Almost three out of five people oppose the West London Tram, according to a public consultation by London's mayor.
The West London Tram is due to be completed in 2009
Questionnaires by 17,000 people showed 59% were against the scheme. But market research by Transport for London (TfL) showed the reverse with 54% in support.
Tories have accused Ken Livingstone of commissioning the TfL survey to get the positive result he wanted.
The tram is set to run from Uxbridge to Shepherds Bush via Acton, Ealing, Hanwell and Southall town centres.
Mr Livingstone now looks set to push forward with the plans on the back of the market research results of 1,000 randomly selected people.
'Major transport investment'
They showed just 18% opposed the scheme and 28% either knew too little about it or had no preference. The rest (54%) backed it.
The scheme, scheduled for completion in 2009, has to be agreed by Transport for London and the Secretary of State before going ahead.
Referring to the TfL survey, Mr Livingstone said: "With three times as many people supporting the tram as opposing it in west London, it is clear that this major transport investment has strong local support.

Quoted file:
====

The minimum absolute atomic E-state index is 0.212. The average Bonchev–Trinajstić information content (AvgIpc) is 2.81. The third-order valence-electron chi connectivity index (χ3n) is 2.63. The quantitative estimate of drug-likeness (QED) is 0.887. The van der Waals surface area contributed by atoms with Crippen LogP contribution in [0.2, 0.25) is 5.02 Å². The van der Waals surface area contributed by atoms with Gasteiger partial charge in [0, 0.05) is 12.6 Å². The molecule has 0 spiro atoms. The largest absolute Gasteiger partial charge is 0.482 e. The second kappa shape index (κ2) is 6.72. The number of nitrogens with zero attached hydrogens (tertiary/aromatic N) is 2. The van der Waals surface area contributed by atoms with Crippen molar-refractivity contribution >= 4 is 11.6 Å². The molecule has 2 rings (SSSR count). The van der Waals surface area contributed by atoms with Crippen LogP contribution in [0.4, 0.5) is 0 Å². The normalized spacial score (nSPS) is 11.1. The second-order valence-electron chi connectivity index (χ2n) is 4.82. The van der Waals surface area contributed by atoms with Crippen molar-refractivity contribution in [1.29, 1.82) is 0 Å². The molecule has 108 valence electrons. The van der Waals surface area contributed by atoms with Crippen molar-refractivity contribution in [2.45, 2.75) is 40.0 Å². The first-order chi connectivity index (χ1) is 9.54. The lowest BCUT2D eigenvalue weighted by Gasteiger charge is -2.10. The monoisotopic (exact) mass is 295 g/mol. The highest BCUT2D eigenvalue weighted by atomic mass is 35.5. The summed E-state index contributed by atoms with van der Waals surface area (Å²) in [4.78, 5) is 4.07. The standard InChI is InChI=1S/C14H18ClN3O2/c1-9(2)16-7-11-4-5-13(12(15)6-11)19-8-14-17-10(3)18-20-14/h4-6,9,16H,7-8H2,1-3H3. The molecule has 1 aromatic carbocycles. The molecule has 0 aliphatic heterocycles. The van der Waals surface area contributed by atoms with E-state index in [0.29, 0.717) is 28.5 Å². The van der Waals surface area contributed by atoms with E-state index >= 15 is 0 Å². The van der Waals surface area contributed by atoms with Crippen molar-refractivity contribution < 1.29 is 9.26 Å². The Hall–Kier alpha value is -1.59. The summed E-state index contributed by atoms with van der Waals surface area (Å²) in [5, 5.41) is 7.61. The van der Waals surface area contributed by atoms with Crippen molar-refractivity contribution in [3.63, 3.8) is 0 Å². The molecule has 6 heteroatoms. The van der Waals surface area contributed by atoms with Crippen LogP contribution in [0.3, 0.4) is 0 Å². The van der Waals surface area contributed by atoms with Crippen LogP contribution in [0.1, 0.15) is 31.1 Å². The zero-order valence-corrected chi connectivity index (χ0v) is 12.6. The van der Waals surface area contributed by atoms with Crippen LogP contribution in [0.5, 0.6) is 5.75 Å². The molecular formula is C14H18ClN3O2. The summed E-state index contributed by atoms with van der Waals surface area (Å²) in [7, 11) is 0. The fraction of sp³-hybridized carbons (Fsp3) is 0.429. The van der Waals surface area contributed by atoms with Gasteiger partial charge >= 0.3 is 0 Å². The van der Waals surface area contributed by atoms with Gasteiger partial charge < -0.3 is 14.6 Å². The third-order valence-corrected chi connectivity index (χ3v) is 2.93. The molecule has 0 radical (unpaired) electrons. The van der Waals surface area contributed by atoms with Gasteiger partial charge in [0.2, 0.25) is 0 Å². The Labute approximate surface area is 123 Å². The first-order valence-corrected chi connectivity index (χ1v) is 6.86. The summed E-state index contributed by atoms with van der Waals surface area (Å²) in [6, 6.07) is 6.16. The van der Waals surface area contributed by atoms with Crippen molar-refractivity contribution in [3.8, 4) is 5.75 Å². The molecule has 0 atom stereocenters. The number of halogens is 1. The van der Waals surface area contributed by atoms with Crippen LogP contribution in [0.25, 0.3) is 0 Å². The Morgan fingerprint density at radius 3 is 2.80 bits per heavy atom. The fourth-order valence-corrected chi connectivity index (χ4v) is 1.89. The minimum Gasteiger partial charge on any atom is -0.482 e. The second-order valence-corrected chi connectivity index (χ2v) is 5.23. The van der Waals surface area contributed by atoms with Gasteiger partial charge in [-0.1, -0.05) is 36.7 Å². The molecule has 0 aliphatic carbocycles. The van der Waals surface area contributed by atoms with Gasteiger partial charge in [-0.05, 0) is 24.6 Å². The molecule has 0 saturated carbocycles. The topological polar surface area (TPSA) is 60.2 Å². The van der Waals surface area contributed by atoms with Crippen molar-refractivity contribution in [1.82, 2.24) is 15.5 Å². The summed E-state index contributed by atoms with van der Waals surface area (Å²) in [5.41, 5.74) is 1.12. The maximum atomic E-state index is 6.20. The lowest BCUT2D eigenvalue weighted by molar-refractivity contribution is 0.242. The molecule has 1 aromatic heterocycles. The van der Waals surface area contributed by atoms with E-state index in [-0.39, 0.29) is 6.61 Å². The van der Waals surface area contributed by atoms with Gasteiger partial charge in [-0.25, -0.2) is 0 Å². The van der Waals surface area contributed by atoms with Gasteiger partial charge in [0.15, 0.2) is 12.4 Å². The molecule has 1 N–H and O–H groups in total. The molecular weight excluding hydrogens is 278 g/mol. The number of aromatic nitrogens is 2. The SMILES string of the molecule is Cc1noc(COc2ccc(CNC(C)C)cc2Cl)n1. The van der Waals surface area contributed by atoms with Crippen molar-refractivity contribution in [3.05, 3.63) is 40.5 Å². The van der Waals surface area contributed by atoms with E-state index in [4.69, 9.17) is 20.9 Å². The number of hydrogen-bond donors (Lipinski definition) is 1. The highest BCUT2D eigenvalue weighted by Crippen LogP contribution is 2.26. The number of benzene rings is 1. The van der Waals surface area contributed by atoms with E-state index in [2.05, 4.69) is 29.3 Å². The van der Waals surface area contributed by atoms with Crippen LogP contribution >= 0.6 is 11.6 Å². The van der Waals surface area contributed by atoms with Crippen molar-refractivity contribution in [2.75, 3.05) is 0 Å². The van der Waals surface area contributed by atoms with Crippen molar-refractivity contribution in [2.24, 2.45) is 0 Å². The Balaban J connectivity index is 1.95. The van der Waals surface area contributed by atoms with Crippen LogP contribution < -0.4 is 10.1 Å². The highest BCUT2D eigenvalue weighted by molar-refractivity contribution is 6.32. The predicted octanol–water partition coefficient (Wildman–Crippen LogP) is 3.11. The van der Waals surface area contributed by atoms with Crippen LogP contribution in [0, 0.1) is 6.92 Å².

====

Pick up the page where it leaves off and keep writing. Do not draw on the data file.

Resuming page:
"The process confirmed there is strong support for the project but there are also significant issues."
Concerns raised by some of those in the consultation included loss of trees, congestion, disruption to shops and displacement of traffic on to residential streets.
TfL said it will take these concerns into account in order to help refine and improve the design of the scheme.
Opposition assembly members have accused Mr Livingstone of failing to listen to residents.
Richard Barnes, Conservative assembly member for Ealing and Hillingdon, said: "The majority of residents in west London do not want this scheme - and these figures make that perfectly clear.
"Why doesn't the Mayor do the sensible thing and scrap it?"
Lynne Featherstone, Liberal Democrat London Assembly spokesman said local residents believe the plans are "unworkable, unwanted and unpopular".